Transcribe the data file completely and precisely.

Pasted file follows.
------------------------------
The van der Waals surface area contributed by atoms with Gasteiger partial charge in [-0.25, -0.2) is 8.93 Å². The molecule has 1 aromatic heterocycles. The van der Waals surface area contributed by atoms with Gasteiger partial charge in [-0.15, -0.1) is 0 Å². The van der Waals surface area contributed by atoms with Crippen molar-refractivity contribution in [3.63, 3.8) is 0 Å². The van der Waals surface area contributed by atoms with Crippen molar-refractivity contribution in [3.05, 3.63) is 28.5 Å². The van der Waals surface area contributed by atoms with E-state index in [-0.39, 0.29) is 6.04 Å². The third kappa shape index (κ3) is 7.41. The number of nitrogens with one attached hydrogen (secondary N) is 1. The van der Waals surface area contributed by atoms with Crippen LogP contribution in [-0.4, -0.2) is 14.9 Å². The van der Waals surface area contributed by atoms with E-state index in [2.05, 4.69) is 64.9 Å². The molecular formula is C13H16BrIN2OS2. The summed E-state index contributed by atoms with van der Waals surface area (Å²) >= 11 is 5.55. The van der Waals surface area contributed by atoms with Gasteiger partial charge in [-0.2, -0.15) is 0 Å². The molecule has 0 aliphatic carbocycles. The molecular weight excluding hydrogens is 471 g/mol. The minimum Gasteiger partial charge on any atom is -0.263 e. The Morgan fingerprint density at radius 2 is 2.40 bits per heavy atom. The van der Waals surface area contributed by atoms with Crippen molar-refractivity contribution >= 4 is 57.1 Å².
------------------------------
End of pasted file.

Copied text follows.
The van der Waals surface area contributed by atoms with Gasteiger partial charge in [-0.25, -0.2) is 8.93 Å². The molecule has 1 aromatic heterocycles. The van der Waals surface area contributed by atoms with Gasteiger partial charge in [-0.15, -0.1) is 0 Å². The van der Waals surface area contributed by atoms with Crippen molar-refractivity contribution in [3.63, 3.8) is 0 Å². The van der Waals surface area contributed by atoms with Crippen molar-refractivity contribution in [3.05, 3.63) is 28.5 Å². The van der Waals surface area contributed by atoms with E-state index in [-0.39, 0.29) is 6.04 Å². The third kappa shape index (κ3) is 7.41. The number of nitrogens with one attached hydrogen (secondary N) is 1. The van der Waals surface area contributed by atoms with Crippen LogP contribution in [-0.4, -0.2) is 14.9 Å². The van der Waals surface area contributed by atoms with E-state index in [2.05, 4.69) is 64.9 Å². The molecular formula is C13H16BrIN2OS2. The summed E-state index contributed by atoms with van der Waals surface area (Å²) >= 11 is 5.55. The van der Waals surface area contributed by atoms with Gasteiger partial charge in [-0.2, -0.15) is 0 Å². The molecule has 0 aliphatic carbocycles. The molecular weight excluding hydrogens is 471 g/mol. The minimum Gasteiger partial charge on any atom is -0.263 e. The Morgan fingerprint density at radius 2 is 2.40 bits per heavy atom. The van der Waals surface area contributed by atoms with Crippen molar-refractivity contribution >= 4 is 57.1 Å².